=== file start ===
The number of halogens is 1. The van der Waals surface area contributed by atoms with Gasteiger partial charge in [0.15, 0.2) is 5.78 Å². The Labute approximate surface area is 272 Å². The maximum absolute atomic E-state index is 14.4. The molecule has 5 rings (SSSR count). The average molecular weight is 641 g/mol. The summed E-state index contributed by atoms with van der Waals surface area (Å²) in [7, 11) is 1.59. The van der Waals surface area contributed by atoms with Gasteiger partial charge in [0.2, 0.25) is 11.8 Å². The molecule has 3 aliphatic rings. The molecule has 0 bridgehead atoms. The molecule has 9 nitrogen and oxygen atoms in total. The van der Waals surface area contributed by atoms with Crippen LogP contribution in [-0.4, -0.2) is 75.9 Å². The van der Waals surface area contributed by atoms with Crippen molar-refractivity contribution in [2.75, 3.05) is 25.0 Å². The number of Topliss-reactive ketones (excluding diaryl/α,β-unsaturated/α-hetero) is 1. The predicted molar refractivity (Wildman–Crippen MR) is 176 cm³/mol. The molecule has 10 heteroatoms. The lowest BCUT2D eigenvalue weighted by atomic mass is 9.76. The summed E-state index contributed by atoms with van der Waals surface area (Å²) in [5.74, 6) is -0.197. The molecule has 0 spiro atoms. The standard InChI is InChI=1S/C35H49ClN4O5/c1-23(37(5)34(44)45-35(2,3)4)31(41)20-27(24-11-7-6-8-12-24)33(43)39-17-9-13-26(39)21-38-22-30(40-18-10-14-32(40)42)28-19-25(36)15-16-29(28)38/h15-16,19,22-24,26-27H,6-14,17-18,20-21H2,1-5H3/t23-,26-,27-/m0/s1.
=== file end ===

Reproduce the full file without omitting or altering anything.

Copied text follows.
The number of halogens is 1. The van der Waals surface area contributed by atoms with Gasteiger partial charge in [0.15, 0.2) is 5.78 Å². The Labute approximate surface area is 272 Å². The maximum absolute atomic E-state index is 14.4. The molecule has 5 rings (SSSR count). The average molecular weight is 641 g/mol. The summed E-state index contributed by atoms with van der Waals surface area (Å²) in [7, 11) is 1.59. The van der Waals surface area contributed by atoms with Gasteiger partial charge in [0.2, 0.25) is 11.8 Å². The molecule has 3 aliphatic rings. The molecule has 0 bridgehead atoms. The molecule has 9 nitrogen and oxygen atoms in total. The van der Waals surface area contributed by atoms with Crippen LogP contribution in [-0.4, -0.2) is 75.9 Å². The van der Waals surface area contributed by atoms with Crippen molar-refractivity contribution in [2.75, 3.05) is 25.0 Å². The number of Topliss-reactive ketones (excluding diaryl/α,β-unsaturated/α-hetero) is 1. The predicted molar refractivity (Wildman–Crippen MR) is 176 cm³/mol. The molecule has 10 heteroatoms. The lowest BCUT2D eigenvalue weighted by atomic mass is 9.76. The summed E-state index contributed by atoms with van der Waals surface area (Å²) in [5.74, 6) is -0.197. The molecule has 0 spiro atoms. The standard InChI is InChI=1S/C35H49ClN4O5/c1-23(37(5)34(44)45-35(2,3)4)31(41)20-27(24-11-7-6-8-12-24)33(43)39-17-9-13-26(39)21-38-22-30(40-18-10-14-32(40)42)28-19-25(36)15-16-29(28)38/h15-16,19,22-24,26-27H,6-14,17-18,20-21H2,1-5H3/t23-,26-,27-/m0/s1.